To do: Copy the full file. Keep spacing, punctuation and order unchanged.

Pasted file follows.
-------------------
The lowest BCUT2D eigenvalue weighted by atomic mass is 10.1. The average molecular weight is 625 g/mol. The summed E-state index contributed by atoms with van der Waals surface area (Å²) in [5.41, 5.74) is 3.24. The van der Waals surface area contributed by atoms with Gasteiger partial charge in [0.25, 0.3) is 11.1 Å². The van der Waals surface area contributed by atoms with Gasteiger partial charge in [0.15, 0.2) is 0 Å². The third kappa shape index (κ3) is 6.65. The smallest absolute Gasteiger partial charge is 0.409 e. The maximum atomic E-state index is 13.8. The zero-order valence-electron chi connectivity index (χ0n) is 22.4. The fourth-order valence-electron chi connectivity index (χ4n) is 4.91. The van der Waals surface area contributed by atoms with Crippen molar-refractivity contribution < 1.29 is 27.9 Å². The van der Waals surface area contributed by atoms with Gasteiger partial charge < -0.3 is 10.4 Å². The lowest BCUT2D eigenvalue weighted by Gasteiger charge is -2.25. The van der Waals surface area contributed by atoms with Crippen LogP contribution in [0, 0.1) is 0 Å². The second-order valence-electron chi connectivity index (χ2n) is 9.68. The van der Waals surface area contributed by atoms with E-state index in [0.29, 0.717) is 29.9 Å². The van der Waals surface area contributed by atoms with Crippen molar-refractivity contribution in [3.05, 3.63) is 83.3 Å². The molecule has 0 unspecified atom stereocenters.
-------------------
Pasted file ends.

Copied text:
The lowest BCUT2D eigenvalue weighted by atomic mass is 10.1. The average molecular weight is 625 g/mol. The summed E-state index contributed by atoms with van der Waals surface area (Å²) in [5.41, 5.74) is 3.24. The van der Waals surface area contributed by atoms with Gasteiger partial charge in [0.25, 0.3) is 11.1 Å². The van der Waals surface area contributed by atoms with Gasteiger partial charge in [0.15, 0.2) is 0 Å². The third kappa shape index (κ3) is 6.65. The smallest absolute Gasteiger partial charge is 0.409 e. The maximum atomic E-state index is 13.8. The zero-order valence-electron chi connectivity index (χ0n) is 22.4. The fourth-order valence-electron chi connectivity index (χ4n) is 4.91. The van der Waals surface area contributed by atoms with Crippen molar-refractivity contribution < 1.29 is 27.9 Å². The van der Waals surface area contributed by atoms with Gasteiger partial charge < -0.3 is 10.4 Å². The lowest BCUT2D eigenvalue weighted by Gasteiger charge is -2.25. The van der Waals surface area contributed by atoms with Crippen LogP contribution in [0, 0.1) is 0 Å². The second-order valence-electron chi connectivity index (χ2n) is 9.68. The van der Waals surface area contributed by atoms with E-state index in [0.29, 0.717) is 29.9 Å². The van der Waals surface area contributed by atoms with Crippen molar-refractivity contribution in [3.05, 3.63) is 83.3 Å². The molecule has 0 unspecified atom stereocenters.